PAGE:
updated 09:29 pm EDT, Wed August 22, 2012
US DOJ faulted for evidence collection, improper process serving
The New Zealand high court has ruled that the the United States must hand over all evidence in its case against Megaupload founder Kim Dotcom before any extradition can take place. The decision shut down the US Department of Justice's appeal of a lower New Zealand's court decision earlier in the year blocking the extradition pending case information.
New Zealand Justice Helen Winkelmann ruled that without a review of the evidence against him, Dotcom would be "significantly constrained" defending himself, while giving the US Department of Justice a large advantage prosecuting him.
Megaupload's lawyer Ira Rothken told Wired that "our expectation is that that the United States through the Crown lawyers will appeal the judgment and further delay the extradition hearing." The hearing is currently scheduled for March 25, 2013.
Dotcom was arrested at his Auckland, New Zealand mansion after the US orchestrated a raid based on criminal copyright violations and racketeering of the file storage locker that allegedly netted Dotcom and his cohorts $175 million. The legality of the evidence seized was questioned in court, when a judge ruled that the warrants didn't describe the offenses alleged and were illegal.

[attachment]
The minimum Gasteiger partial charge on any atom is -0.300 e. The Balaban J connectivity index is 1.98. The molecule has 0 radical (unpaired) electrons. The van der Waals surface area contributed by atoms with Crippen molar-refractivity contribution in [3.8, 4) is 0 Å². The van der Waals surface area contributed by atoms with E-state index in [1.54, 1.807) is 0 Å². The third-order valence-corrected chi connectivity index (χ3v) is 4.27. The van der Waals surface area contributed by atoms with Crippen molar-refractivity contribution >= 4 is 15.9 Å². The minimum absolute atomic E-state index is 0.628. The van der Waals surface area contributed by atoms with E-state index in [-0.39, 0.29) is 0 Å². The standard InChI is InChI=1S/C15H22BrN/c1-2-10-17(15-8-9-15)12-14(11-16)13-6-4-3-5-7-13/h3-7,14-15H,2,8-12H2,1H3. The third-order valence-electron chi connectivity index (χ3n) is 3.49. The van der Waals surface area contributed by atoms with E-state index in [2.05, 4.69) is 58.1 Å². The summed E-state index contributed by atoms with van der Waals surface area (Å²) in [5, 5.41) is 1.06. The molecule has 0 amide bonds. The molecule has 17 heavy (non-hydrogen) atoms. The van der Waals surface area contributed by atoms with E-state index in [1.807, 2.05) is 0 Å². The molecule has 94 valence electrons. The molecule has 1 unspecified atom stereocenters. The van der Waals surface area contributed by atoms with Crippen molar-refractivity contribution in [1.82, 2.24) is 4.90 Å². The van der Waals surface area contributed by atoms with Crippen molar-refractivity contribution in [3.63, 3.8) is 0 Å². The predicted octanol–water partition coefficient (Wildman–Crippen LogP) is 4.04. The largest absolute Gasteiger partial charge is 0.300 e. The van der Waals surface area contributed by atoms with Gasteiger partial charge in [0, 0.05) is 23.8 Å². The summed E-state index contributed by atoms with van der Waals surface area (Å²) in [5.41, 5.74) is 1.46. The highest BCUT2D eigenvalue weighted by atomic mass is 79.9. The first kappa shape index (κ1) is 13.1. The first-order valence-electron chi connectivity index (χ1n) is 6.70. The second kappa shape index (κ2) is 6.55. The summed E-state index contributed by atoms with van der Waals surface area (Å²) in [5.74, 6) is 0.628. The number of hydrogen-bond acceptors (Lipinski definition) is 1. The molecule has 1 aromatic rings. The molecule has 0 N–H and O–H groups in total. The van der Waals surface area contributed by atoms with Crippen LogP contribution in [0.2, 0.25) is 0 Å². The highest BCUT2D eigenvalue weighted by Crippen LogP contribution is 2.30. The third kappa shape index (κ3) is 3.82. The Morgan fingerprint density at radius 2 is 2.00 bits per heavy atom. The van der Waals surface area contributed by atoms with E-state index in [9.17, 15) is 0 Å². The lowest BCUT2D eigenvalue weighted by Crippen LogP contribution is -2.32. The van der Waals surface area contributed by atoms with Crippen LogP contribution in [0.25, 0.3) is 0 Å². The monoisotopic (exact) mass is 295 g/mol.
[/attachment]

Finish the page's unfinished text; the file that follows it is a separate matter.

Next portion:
The raid and evidence search that started the shutdown of Megaupload took place on January 19, effectively closing Megaupload permanently. Dotcom and company co-founders were arrested on January 20, after a raid at a Carpathia server farm in Dulles, VA.
Megaupload lawyers have filed a motion to dismiss all US government charges for violating due process rights in not properly serving the international company outside of US jurisdiction. The FBI and Department of Justice are seeking Dotcom's extradition to face criminal conspiracy and copyright violation charges in the United States, but the federal judge assigned to the case suspects that the trial in the US may not happen for a variety of procedural reasons.